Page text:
Since I was a founding member of GOA'L with Ami Nafzger back in 1997, I have met and spoken with hundreds of KADs. I would say less than 5% ever complained about their adoption. Many who DO, have reasons that, well, happen to all families-abuse, divorce, kids 'persecution', etc.

Even the Evan B. Donaldson's Adoption Institute's report that touched this "wish we were white" was only 179 KADs and 80% of them were women who signed up for the survey. (Me thinks they were heavily salted with activists, LOL).

Identity was never much of a big deal but the progressive/liberal scholars make huge. It just IS what it IS, no big thing because in the end how MY Parents (not my A-mom or whatever) loved me and raised me was the main thing.

I wish I could join your forums sometimes. You all ROCK.

The Korean War Baby salutes you all.

Kimberly and Ed said...

I finally read the HUGE thread and I knew who you were talking about on your post before I read the thread! I admire you for standing up to her - she has no right to speak for you or any other KAD!!!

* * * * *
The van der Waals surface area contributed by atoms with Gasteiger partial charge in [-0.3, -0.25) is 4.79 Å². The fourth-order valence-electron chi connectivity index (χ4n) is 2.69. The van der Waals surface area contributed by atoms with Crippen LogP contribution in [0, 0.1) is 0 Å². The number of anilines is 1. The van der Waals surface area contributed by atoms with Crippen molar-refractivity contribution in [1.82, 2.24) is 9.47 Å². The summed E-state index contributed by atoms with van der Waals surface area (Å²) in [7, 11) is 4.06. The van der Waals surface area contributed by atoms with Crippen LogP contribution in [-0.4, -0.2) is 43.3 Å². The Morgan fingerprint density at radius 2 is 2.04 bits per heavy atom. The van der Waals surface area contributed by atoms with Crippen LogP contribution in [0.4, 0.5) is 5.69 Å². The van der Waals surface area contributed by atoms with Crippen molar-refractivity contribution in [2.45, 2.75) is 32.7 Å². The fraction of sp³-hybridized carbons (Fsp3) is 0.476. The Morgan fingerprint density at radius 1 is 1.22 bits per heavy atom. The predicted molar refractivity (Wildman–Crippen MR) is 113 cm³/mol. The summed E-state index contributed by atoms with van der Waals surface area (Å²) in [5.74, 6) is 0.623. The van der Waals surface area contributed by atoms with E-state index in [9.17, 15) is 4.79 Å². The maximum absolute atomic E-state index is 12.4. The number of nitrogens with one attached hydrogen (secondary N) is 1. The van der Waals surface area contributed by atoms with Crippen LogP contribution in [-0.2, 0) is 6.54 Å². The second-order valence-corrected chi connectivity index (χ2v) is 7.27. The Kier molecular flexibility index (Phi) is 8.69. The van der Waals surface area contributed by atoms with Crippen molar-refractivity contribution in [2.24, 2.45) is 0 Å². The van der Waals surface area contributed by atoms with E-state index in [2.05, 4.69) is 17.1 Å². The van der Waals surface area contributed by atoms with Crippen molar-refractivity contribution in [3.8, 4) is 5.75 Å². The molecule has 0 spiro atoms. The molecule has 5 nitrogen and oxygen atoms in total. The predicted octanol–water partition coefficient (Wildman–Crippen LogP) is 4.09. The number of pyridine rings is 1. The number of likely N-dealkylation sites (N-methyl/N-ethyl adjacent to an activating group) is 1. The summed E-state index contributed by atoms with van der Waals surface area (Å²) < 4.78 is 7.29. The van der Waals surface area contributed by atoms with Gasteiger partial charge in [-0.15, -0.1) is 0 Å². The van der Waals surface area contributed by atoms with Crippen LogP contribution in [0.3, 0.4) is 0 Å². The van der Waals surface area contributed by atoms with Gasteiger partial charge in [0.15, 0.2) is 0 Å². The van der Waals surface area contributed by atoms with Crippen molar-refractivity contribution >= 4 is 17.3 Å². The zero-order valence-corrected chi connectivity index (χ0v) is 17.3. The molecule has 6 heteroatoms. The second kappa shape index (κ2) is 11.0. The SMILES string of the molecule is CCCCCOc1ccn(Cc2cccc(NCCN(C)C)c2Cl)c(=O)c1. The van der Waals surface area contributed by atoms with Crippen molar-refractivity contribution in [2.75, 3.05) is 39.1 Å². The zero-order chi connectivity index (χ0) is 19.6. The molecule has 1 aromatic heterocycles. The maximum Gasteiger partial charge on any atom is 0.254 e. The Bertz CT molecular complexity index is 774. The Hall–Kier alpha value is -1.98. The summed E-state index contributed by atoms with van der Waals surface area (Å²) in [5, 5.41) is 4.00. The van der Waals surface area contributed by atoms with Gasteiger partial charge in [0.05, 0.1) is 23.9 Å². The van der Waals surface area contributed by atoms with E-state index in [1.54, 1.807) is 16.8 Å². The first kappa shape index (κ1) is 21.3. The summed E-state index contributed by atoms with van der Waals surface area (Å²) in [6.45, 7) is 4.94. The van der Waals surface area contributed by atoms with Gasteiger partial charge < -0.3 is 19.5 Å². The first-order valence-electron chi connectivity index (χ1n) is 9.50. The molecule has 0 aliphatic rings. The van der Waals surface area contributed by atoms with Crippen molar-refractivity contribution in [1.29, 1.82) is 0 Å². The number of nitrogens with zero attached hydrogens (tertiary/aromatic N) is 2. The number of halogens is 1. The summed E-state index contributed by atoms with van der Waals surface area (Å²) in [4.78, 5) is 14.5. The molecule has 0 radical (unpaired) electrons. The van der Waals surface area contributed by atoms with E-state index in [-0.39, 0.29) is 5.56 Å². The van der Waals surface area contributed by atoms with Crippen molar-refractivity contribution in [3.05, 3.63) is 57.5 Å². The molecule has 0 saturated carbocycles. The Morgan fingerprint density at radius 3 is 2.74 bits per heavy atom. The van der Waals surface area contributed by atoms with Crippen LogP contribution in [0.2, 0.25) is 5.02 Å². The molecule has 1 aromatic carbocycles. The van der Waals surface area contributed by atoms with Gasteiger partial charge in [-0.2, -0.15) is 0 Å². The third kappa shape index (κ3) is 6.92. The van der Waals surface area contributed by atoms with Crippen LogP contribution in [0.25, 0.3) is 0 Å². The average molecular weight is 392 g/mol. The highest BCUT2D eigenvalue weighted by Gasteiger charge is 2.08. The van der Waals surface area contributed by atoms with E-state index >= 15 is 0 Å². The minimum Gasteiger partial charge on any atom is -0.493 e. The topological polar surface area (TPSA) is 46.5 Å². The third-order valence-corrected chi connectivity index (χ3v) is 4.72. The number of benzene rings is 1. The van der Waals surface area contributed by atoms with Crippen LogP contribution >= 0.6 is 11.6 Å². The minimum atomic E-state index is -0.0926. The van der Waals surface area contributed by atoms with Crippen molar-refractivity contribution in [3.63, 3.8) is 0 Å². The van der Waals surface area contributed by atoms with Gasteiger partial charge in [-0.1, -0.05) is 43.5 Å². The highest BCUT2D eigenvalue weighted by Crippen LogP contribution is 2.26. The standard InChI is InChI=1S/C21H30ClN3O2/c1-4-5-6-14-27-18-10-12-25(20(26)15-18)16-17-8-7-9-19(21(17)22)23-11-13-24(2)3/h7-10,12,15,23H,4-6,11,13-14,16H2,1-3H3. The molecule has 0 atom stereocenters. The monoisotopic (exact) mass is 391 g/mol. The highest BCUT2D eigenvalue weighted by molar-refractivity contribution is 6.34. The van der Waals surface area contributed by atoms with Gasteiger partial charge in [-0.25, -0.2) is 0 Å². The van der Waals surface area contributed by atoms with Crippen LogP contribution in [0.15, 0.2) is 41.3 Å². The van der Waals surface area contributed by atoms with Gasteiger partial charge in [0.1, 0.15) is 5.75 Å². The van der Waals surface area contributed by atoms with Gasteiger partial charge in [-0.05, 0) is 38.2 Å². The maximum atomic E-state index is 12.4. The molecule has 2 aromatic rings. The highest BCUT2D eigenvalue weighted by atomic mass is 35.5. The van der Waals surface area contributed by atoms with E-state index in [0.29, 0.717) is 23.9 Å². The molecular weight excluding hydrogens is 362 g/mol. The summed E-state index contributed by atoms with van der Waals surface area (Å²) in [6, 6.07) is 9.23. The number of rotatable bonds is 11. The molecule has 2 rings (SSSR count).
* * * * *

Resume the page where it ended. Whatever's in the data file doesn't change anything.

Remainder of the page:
Jason, Kelly, and Luke said...


Jason, Kelly, and Luke said...


Anonymous said...

Those forums you speak of, wow, I have been blasted before for talking about my own story and still being happy in my life. Needless to say, I am no longer on those forums, I can't stomach these rants and I don't have the time! And to think these people are PARENTS! They have no clue who is reading these, social workers, managers, directors of adoption go girl!

Dena said...